Subway Prophet

…and the words of the prophets were written on the subway walls…


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Bifocals

Paul Newman famously declared, as Butch Cassidy, that “I have vision and the rest of the world has bifocals.” I have always loved this quote because of its confident arrogance which just puffs out its chest and declares, ‘Here I am world, and I am awesome.’ But that is not the purpose of this posting, or at least not really. The idea of vision and sight are important parts of the language of Christianity. Think of all the times Jesus heals the blind, or of Zechariah’s blindness until the birth of Christ to name a few. With all of these stories there seems to be a play on images with people’s physical vision being linked to their spiritual perception. Now it is true that Christianity does not have a monopoly on vision metaphors. Greek and Roman mythology includes a similar connection in the figure of Tiresias the blind prophet who give Oedipus his bad news. So, I want to grow on the Christian vision metaphor a bit.

The story is told in my family of my aunt’s first time getting glasses. She walked out of the office with her lenses and when she put them on in the car exclaimed, “Oh my! the tree’s have leaves on them!” I thought about this story today when I got my own pair of glasses for the first time. I put them on and much to my surprise nothing was particularly different. So, I took the off and replaced them on my face. This time, I realized that everything was a little different. The world I had existed in was a little fuzzy, however, with my glasses everything sharpened up and was clear. I discovered that I no longer needed to get as close to the computer as I had, or that I could see a little further without straining my eyes. It soon became a game to take on and off my glasses and admire my new vision. I think that one can draw a comparison to the experience one has of coming to realize the full love of Jesus Christ for the first time. I love talking with people for whom Jesus is a new friend they have just met. I have been a “Christian” all of my life, so their newly ignited passion inspires me every time. There is an immediacy to everything they do. They are overflowing with excitement and just cannot help but proclaim the Good News they have just heard. Sometimes I used to chuckle to myself at them and say, “Wait until they realize that the world is not as excited about Jesus as they are.” While this is true, it is a sign of the cynicism which runs deep in those of us for whom Jesus can be all too much like the piece of art on the wall which was once admired and is now just passed by. In this way, Jesus is sort of like a pair of glasses. For some people, Christ’s love opens up to them an entirely new world full of grace and beauty which, like my aunt, they had otherwise been missing. However, for others, including myself, new converts serve to remind me of the Christ I worship and the grace which I have received, and in that way, clarify my otherwise mediocre vision and restore me to the view I once had of a world filled with grace and opportunity to share the Gospel way of thinking to those in need of its Hope and Redemption.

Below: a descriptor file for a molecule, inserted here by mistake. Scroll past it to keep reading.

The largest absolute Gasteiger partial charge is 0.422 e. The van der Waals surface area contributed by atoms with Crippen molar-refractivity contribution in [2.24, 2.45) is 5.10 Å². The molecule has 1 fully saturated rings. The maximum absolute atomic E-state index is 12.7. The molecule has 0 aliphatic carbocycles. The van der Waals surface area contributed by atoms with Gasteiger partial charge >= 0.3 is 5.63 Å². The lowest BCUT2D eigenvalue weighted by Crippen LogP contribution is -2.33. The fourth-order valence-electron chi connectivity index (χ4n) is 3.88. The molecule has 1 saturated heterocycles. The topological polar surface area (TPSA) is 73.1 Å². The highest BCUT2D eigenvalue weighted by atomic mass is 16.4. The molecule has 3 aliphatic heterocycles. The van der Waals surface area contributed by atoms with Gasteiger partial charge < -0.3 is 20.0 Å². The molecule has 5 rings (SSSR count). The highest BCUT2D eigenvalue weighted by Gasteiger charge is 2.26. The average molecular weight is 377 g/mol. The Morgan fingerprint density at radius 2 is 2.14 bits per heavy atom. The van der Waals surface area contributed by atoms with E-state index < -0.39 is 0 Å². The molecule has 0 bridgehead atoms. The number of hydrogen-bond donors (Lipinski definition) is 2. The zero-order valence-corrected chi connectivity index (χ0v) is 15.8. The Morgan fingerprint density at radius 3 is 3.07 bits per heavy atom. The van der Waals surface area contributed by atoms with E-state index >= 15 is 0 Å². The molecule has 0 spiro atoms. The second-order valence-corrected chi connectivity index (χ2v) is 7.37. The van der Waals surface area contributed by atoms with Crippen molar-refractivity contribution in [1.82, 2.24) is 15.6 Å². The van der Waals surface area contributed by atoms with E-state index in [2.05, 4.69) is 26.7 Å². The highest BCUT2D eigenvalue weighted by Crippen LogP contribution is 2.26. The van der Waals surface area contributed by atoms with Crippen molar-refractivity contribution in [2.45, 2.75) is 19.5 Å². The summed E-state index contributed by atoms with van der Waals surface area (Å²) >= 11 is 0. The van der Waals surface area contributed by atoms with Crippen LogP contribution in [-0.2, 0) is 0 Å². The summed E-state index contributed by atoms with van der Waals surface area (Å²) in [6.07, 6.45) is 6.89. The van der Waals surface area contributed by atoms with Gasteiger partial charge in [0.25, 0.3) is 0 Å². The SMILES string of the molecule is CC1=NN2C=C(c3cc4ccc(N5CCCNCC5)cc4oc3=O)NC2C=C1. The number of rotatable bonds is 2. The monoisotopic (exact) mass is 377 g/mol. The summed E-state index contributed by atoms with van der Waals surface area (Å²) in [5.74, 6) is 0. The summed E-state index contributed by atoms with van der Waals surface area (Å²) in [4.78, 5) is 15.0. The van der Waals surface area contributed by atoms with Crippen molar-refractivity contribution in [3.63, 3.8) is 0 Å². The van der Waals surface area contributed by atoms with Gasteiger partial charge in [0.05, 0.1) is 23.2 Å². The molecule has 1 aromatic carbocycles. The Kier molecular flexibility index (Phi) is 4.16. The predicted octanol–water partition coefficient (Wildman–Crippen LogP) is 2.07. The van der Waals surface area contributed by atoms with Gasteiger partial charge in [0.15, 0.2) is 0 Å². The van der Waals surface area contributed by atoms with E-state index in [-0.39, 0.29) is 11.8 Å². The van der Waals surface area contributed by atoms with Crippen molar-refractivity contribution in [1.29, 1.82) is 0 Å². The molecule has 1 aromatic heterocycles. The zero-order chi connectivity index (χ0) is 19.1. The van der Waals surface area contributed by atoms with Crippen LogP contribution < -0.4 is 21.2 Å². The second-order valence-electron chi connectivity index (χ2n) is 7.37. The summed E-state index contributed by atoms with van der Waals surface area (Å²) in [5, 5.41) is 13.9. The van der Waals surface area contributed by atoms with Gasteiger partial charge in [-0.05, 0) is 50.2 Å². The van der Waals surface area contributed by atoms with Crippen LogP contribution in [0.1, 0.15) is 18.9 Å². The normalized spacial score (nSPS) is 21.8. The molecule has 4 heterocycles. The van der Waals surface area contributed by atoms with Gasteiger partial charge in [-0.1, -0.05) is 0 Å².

While I don’t think I will wear my glasses all the time, it is difficult to go back to seeing the world without the correction. In contrast what once seemed normal and perfect, now seems dull and fuzzy. After having put on these lenses I can never return to the assumption I had lived with that the world was as I saw it. Now I know that with a little help, thanks to the genius of my doctor, I can see the world as it was meant to be seen. Perhaps you know someone who could use an eye exam? Or perhaps you can feel that things are not they way they should be and that a better way of seeing is possible. Try out the Doctor and let Him examine you and fit you for your own custom pair of glasses so that you can see for yourself.

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